Some more observations.
Kevin Millwood knows what the heck he’s doing out there. I mean, for a 37-year-old who was about to call it quits last year to pitch six innings in Texas after a 35-pitch opening frame? No, it really isn’t all about velocity. But hey, the words “37-year-old” and big-league pitcher pretty much tells you he knows the craft.
Michael Saunders remains a work in progress. Hey, I’m a huge fan of The Condor as both a person and a ballplayer. But he has to beef up on the consistency part. It’s coming but not quite there yet. I need to see more than eight games before I’m completely sold that this transformation in stance and swing is something he can do full-time without reverting back to old habits. I like what I see so far, but need more time.
Chone Figgins is a different player. That I am convinced of, not just because of his hot start. But because of the approach he’s taken since spring training opened. When Figgins swung at the first pitch against Yu Darvish in the first inning the other night, I could not believe it. It ran so contrary to everything he does best, which is see pitches and work counts. I know what he was thinking — that Darvish’s first pitch might be the best one he’d get. But with a guy at 41 pitches in the first inning, I figured, if anyone could work the needed eight-pitch at-bat to knock Darvish out of that game, it would be Figgins. Nope. That’s the one time this season he’s disappointed me. But the rest of it? This is all the team needs from a leadoff hitter. And it’s coming after he went 3-for-16 in Texas. His OBP is .343 right now and that’s right about where I hoped it might be this year — mid-.300s. Remember, Ichiro posted .310 last season, so Figgins is already well ahead of that. As I told Mitch Levy on Talkin’ Baseball the other day on Sports Radio 950 KJR, Figgins doesn’t have to repeat his .395 OBP from 2009 with the Angels to have a positive impact on the M’s. Finishing with an OBP roughly 40 points higher than the team got from the leadoff spot last year will help this offense big.
Another observation? The bullpen looks as shaky as it did in spring training. And remember, these are the guys who beat out the ones who performed the worst this spring. Brandon League is the best of the bunch, followed by Tom Wilhelmsen, but even he has had his rocky moments. After that, it’s been a crapshoot as to what the team is going to get when anyone comes in. I realize it’s early but I’d expect Shawn Kelley and/or Chance Ruffin and Charlie Furbush to get some looks sooner rather than later.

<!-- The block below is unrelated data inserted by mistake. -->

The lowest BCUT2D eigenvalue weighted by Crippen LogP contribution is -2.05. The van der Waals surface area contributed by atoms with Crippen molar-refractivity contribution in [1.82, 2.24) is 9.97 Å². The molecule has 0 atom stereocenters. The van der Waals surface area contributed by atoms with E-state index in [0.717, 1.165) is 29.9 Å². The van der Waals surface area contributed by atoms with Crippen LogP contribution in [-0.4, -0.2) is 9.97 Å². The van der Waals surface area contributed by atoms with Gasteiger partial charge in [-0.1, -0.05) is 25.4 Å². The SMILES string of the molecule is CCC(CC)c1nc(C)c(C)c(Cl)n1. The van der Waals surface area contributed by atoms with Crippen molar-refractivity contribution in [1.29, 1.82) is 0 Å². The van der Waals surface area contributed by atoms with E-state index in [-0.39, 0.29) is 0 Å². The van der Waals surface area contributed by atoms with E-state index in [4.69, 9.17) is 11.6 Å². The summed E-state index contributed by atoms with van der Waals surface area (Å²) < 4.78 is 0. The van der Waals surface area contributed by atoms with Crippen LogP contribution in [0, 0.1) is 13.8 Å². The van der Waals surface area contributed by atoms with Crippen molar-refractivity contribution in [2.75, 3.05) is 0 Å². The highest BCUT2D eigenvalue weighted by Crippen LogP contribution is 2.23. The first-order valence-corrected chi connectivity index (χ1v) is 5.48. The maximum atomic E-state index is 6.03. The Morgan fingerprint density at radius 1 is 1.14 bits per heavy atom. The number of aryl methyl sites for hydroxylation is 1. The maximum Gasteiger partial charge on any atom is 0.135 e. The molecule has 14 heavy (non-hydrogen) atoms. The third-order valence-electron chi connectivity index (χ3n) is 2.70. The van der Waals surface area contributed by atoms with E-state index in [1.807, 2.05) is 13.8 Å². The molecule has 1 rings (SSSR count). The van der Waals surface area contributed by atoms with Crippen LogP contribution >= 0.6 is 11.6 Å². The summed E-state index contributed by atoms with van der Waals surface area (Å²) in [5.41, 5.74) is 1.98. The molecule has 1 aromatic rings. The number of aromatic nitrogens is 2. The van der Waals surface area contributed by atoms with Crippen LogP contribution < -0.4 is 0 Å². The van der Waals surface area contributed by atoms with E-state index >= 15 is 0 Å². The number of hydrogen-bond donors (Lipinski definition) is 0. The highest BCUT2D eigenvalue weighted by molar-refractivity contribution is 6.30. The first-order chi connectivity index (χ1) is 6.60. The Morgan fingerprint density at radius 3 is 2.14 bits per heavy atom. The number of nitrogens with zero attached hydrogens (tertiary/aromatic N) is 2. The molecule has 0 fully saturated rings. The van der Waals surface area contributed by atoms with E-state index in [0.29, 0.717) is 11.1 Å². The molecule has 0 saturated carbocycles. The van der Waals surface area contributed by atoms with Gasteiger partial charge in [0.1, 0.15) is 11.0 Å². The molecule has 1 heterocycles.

Anyhow, I could go on and on. Those are just some random things that I’m keeping my eye on. Of course, I will not be completely right. Nor will I be completely wrong. One thing I’d caution about is to avoid jumping on the Miguel Olivo/Brendan Ryan Lynch Mob Express this early on.
Happens too often in Seattle when guys are in the final years of their contracts and struggle this early. Everyone starts to grease the skids to shove them out of town. Look, I know that both guys need to step it up in coming weeks and they each had some starts in that direction with doubles today. It is way too early to be demanding that guys be benched after one week. I am well aware of career numbers and such, but all I’d say to that is, remember last season, how the Mariners looked completely incompetent until around April 24 or so when they headed to Detroit for a three-game series they swept against a pretty good Tigers team?
We saw some pretty good baseball for two months after that. Let’s all just take a deep breath, pencil down some of our observations and wait to see what happens in the weeks ahead. There will be plenty of time to start riding guys and skewering them come the month of May.
For right now, the M’s are like that football coach said: what we thought they were. They took three of four from a bad Oakland team and lost three of four to a good Texas team. Style points don’t count, though the M’s played the Rangers tough. If they can turn that tough play into actual wins versus the mid-rung teams, they’ll have a positive season and make it easier on their marketing department to sell tickets next winter.
See you all at the home opener.

Comments | Topics: Brendan Ryan, Chone Figgins, Jesus Montero